I can't see the helmet design too clearly to judge, but Blanchard's and Carney's helmets were very similar weren't they? I only remember Carney riding Bultacos, but he may have rode 500's earlier in his career, I dunno. Have you got anymore photos from this period? I had a great programme collection from 1965 to 1971 that would have been very useful here, but like an idiot I went and sold them two years ago! (I have kept all the later ones from my races though!).
Posted 11 November 2006 - 23:42
Posted 11 November 2006 - 23:49
by the way did i mention i worked for arthur wheeler for a year in 1967?,i got the sack when i drove a lambretta through his main plate glass window .
god he was a miserable old bugger!
Posted 12 November 2006 - 08:46
Posted 12 November 2006 - 10:26
I wonder why?!!
Originally posted by renzo
[i got the sack when i drove a lambretta through his main plate glass window .
god he was a miserable old bugger! [/B]
Posted 12 November 2006 - 11:34
Posted 12 November 2006 - 12:24
Originally posted by Bjørn Kjer
left is a bigger van/bus syaing ????eap Garage,??nterbury. Whose?
Regards Bjørn [/B]
Canterbury? Minter was from just outside Canterbury, Sturry? my old boss used to live next door to him.! Didnt Derek do a few GP, Dutch would of been one?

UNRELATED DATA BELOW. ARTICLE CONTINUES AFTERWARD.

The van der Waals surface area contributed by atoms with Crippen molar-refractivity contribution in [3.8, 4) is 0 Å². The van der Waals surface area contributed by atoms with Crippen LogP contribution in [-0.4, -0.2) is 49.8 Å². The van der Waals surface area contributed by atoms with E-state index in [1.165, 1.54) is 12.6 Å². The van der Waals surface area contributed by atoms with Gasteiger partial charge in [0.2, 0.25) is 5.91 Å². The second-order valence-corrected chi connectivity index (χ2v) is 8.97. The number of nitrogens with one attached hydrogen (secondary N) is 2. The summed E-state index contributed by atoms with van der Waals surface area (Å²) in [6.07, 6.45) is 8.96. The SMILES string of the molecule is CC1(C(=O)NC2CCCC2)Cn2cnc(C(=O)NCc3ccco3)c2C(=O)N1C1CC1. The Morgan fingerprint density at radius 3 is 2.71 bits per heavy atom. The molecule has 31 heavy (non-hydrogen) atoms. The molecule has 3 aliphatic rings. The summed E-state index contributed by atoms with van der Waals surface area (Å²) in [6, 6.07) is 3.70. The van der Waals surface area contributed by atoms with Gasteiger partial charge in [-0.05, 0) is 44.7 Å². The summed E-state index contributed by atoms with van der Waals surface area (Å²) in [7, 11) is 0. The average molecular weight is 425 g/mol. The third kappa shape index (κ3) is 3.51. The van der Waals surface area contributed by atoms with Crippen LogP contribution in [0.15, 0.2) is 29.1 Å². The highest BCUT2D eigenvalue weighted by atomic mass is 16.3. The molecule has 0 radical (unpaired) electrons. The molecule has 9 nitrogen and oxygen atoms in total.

Posted 12 November 2006 - 12:43
Posted 12 November 2006 - 12:51
Posted 12 November 2006 - 14:04
Posted 13 November 2006 - 08:17
Posted 15 November 2006 - 23:38
Copyright Graham Etheridge, Racebikepics.
Posted 16 November 2006 - 09:45
I have the "Continental Circus" as well as "Motocourse 50 years...", but thats about it! I know there are some biographys on the top drivers and history of most bikes. But if I want racing I dont buy a history of production with a few chapters on racing! See? Also storys to all the well known tuners from Britain would be nice. Anything?
Posted 16 November 2006 - 14:52
Posted 16 November 2006 - 14:52
Posted 23 November 2006 - 14:40
Posted 23 November 2006 - 15:23
I have emailed you all the Gilera logos I currently have
Posted 23 November 2006 - 18:24
If you want to read books about the 50s and 60s, please consider these - and there are lots of websites selling cheaper secondhand copies too -
1. BILL IVY- NO TIME TO LOSE by Alan Peck (ISBN 1-899870-21-0) *
2. MIKE - THE LIFE AND TIMES OF MIKE HAILWOOD by Ted Macauley (ISBN 0-907675-22-0) ***
3. RACING ALL MY LIFE by Derek Minter (pre-ISBN numbers) ***
4. MAKE HASTE, SLOWLY by Michelle Ann Duff (ISBN 0-9685706-0-7) *****
There are others but that should keep you going for a while.
Posted 23 November 2006 - 18:25
I'm not sure what happened there. I've replied to a post of yours but it's clearly not this one. Damn!
Posted 27 November 2006 - 22:00